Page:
More by luck than judgment I reached the level of the cycle route I was aiming for clattered down the gears, and headed off out the city.

I knew the first 10k or so would be relatively urban and it would take a while to get out the city and into the countryside. Well that’s what I thought. Luxembourg city, whilst a Capital, is smaller than Cambridge. It didn’t take me long to leave the cobble streets behind, and follow the river past market gardens into the countryside.

I had planned for a shorter first day, to ease myself into the journey, and not over do it. Alas, my unintended 40k ride the previous day meant that this was something I was more greatful of than I had expected. I followed the signs along the river and railway line.

The trees along the river were adorned with mistletoe in quantities I had never seen before. In the UK mistletoe is something I associate with old orchards, and had not really consciously seen it else where. Yet, here, along the banks of the Alzette, nearly every tree was covered.

Mistletoe covered tree

Mistletoe covered tree

I continued on in the afternoon sunshine, following the signs for Piste cyclable de l’Alzette. The sun was shining, the sky a brilliant blue. I was enjoying myself. So much so, that I forgot to follow the signs, and took a slight diversion up a farmers driveway. Slightly embarrassed by this 1km detour, I returned to the route and continued on.

I wasn’t alone on the cycleway, many families were out to enjoy the sunshine, as were a seemingly endless number of Lycra clad road cyclists. Each smiling and saying hello (I think that’s what they were saying) as they cycle past.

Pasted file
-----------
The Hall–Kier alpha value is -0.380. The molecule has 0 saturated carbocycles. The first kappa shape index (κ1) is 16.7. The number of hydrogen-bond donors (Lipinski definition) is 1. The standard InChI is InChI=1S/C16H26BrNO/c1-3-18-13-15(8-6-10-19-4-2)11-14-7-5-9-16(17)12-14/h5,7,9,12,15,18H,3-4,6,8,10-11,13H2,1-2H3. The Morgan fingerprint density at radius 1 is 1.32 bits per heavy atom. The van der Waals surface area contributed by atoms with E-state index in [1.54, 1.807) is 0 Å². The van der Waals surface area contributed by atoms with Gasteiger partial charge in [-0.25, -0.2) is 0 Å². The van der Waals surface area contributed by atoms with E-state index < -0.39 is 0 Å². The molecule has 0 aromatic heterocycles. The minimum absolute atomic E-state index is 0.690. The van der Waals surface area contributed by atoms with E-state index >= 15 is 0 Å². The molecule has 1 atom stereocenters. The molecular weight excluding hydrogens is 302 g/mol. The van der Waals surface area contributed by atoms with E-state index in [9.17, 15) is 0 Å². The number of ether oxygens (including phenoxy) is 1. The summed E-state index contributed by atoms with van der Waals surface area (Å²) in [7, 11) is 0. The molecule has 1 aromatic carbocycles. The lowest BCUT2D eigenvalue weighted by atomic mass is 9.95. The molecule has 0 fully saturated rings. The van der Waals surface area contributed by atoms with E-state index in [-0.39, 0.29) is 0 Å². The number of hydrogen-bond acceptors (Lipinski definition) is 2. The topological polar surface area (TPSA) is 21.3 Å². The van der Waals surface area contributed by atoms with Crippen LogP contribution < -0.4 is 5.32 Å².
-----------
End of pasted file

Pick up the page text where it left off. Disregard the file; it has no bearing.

I had expected the path to be made from hard packed dirt, like many of the traffic free sections of the UK National Cycle Network. What I hadn’t expected was some of the smoothest tarmac, and neatly concreted path I’ve ever cycled on. This meant I could make good progress, and maintain a high speed. For one flat section, I managed to hit 30kph, pedalling flat out. Not bad for a Brompton with Luggage.

I stopped after 15km at a tap, hoping to fill my water bottles up. Alas it hadn’t yet been turned on. I’d have to continue on with the water I already had.

The water tap I found (turned off)

The water tap I found (turned off)

When planning the trip, I had noticed on Open Cycle Map that the Geographic Centre of Luxembourg was marked. It would only add a couple of km to my route to visit it. When I then found out that there was a geocache located here, the detour was on. 24km after leaving Luxembourg I left the cycle route, and headed up hill. I managed about 0.5km of up hill cycling before admitting defeat and getting off to push. I climbed from 215masl to 283masl over just over 1km.

It's going uphill

It’s going uphill

This was the first real up hill I’d done since leaving the UK, at this point I didn’t know how much the up would continue.

Road sign about cavalier cyclists

What about cavalier cyclists?

The sign on the road made me wonder about cavalier cyclists…

As well as the first hill, this was also the point where I entered woodland for the first time. Spring was in full swing, with wood anemones in full bloom. The birds sang. Heaven.

I stopped off at the Centre of Luxembourg, and did a spot of geocaching. The log was soaking wet so I couldn’t sign it. I rehid the cache, and took some photos. 26km after leaving the Centre of Luxembourg, I had arrived in the Centre of Luxembourg…

Geographic centre of Luxembourg

Geographic centre of Luxembourg

Time was marching on, I had just over an hour of daylight left. It was time to start hunting for a bivvi site.